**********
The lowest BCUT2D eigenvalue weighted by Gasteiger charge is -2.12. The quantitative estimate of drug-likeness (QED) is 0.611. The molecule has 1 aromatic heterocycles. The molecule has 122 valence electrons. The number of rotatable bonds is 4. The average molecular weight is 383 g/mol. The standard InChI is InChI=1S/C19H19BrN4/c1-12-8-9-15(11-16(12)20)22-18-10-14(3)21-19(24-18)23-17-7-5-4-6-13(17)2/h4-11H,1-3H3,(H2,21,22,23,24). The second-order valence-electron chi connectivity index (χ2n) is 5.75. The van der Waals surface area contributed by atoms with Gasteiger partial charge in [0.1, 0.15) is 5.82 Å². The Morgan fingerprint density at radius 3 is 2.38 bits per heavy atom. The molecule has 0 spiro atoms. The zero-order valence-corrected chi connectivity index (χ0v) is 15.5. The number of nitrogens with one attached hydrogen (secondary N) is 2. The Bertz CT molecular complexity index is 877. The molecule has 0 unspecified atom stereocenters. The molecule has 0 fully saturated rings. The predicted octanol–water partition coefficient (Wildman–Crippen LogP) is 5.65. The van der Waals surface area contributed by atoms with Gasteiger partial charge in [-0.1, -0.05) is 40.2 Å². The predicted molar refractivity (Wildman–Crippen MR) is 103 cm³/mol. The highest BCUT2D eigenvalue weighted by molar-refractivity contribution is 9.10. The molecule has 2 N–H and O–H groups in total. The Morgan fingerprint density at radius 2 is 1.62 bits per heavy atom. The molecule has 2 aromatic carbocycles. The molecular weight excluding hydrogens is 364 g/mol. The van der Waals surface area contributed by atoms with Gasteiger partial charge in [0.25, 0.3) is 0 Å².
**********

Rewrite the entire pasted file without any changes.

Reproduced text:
The lowest BCUT2D eigenvalue weighted by Gasteiger charge is -2.12. The quantitative estimate of drug-likeness (QED) is 0.611. The molecule has 1 aromatic heterocycles. The molecule has 122 valence electrons. The number of rotatable bonds is 4. The average molecular weight is 383 g/mol. The standard InChI is InChI=1S/C19H19BrN4/c1-12-8-9-15(11-16(12)20)22-18-10-14(3)21-19(24-18)23-17-7-5-4-6-13(17)2/h4-11H,1-3H3,(H2,21,22,23,24). The second-order valence-electron chi connectivity index (χ2n) is 5.75. The van der Waals surface area contributed by atoms with Gasteiger partial charge in [0.1, 0.15) is 5.82 Å². The Morgan fingerprint density at radius 3 is 2.38 bits per heavy atom. The molecule has 0 spiro atoms. The zero-order valence-corrected chi connectivity index (χ0v) is 15.5. The number of nitrogens with one attached hydrogen (secondary N) is 2. The Bertz CT molecular complexity index is 877. The molecule has 0 unspecified atom stereocenters. The molecule has 0 fully saturated rings. The predicted octanol–water partition coefficient (Wildman–Crippen LogP) is 5.65. The van der Waals surface area contributed by atoms with Gasteiger partial charge in [-0.1, -0.05) is 40.2 Å². The predicted molar refractivity (Wildman–Crippen MR) is 103 cm³/mol. The highest BCUT2D eigenvalue weighted by molar-refractivity contribution is 9.10. The molecule has 2 N–H and O–H groups in total. The Morgan fingerprint density at radius 2 is 1.62 bits per heavy atom. The molecule has 2 aromatic carbocycles. The molecular weight excluding hydrogens is 364 g/mol. The van der Waals surface area contributed by atoms with Gasteiger partial charge in [0.25, 0.3) is 0 Å².